Student journalist Emily Holshouser was one of at least four journalists detained while covering election-related protests in support of the Black Lives Matter movement in Los Angeles, California, on Nov. 4, 2020.
Holshouser, who writes for California State University Northridge’s student publication The Daily Sundial, tweeted that she was covering a protest scheduled to begin at 6 p.m. outside City Hall in downtown LA.
When the event dispersed at 6:30 p.m., Holshouser followed a small group of remaining demonstrators as they walked south down Spring Street toward Pershing Square. By 7 p.m., the approximately 40 to 50 people who remained had stopped at the intersection of West 5th and South Hill streets, according to a tweet posted by Holshouser.
Holshouser tweeted just before 7:30 p.m. that Los Angeles police officers had arrived and declared that the gathering was an unlawful assembly.
Two videographers — Vishal Singh and Sean Beckner-Carmitchel — were placed under arrest for failure to disperse.
After being threatened with arrest, Holshouser tweeted that she and other members of the press were directed to a media staging area approximately 20 minutes later.
The Tracker has documented the detentions of all the journalists confirmed to have been present in the kettle here.
An independent journalist, @desertborder, tweeted at 8:05 p.m. that the LAPD officers had opened the kettle and released the remaining members of the press and demonstrators who had been detained.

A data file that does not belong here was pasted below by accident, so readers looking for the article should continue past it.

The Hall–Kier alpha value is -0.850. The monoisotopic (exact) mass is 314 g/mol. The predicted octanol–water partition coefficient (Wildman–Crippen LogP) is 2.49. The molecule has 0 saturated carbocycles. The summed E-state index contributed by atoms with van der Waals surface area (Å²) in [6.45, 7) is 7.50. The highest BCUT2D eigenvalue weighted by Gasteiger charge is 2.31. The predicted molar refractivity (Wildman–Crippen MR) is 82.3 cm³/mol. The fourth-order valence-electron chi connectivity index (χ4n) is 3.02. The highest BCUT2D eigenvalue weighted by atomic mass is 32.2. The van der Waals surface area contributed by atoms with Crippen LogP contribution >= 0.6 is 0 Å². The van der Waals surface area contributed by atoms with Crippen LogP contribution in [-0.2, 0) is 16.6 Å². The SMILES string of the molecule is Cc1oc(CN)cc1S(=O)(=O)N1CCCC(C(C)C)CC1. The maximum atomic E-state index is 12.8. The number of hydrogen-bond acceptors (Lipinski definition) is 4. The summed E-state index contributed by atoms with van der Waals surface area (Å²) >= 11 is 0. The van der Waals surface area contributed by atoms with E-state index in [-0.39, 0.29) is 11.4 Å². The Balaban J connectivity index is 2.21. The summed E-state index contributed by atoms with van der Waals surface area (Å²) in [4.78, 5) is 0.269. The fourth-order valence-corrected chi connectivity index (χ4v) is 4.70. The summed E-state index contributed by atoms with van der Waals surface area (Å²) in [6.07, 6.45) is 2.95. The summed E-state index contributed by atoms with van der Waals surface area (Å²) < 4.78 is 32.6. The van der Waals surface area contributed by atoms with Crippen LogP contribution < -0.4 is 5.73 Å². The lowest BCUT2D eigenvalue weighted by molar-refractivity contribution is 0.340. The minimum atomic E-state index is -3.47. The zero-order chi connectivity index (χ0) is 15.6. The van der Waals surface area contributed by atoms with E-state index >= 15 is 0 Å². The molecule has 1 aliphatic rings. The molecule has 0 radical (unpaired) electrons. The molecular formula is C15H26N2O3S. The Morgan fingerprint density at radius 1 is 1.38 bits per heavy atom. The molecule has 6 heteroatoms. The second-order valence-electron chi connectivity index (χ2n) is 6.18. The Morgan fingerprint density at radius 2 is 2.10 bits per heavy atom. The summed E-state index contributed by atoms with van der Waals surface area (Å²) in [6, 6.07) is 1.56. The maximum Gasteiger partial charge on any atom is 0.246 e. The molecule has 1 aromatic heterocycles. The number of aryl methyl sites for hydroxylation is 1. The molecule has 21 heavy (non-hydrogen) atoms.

By just after 8:30 p.m., Holshouser posted, “It’s all over. Cops have left, reporters have left, I’m headed home.”
When asked for comment about the arrests, Los Angeles Police Department spokesperson Capt. Stacy Spell confirmed to the Los Angeles Times that two individuals had been arrested and cited for failure to disperse. She also claimed that LAPD officers have been dealing with large, disruptive crowds that all subsequently claim to be members of the press.
“We are having an ongoing challenge with individuals who are participating in disruptive activities, taking over the street and failing to disperse but subsequently claiming to be media,” Spell said. “Literally the entire crowd claimed to be media.”
The LAPD did not respond to an emailed request for further comment.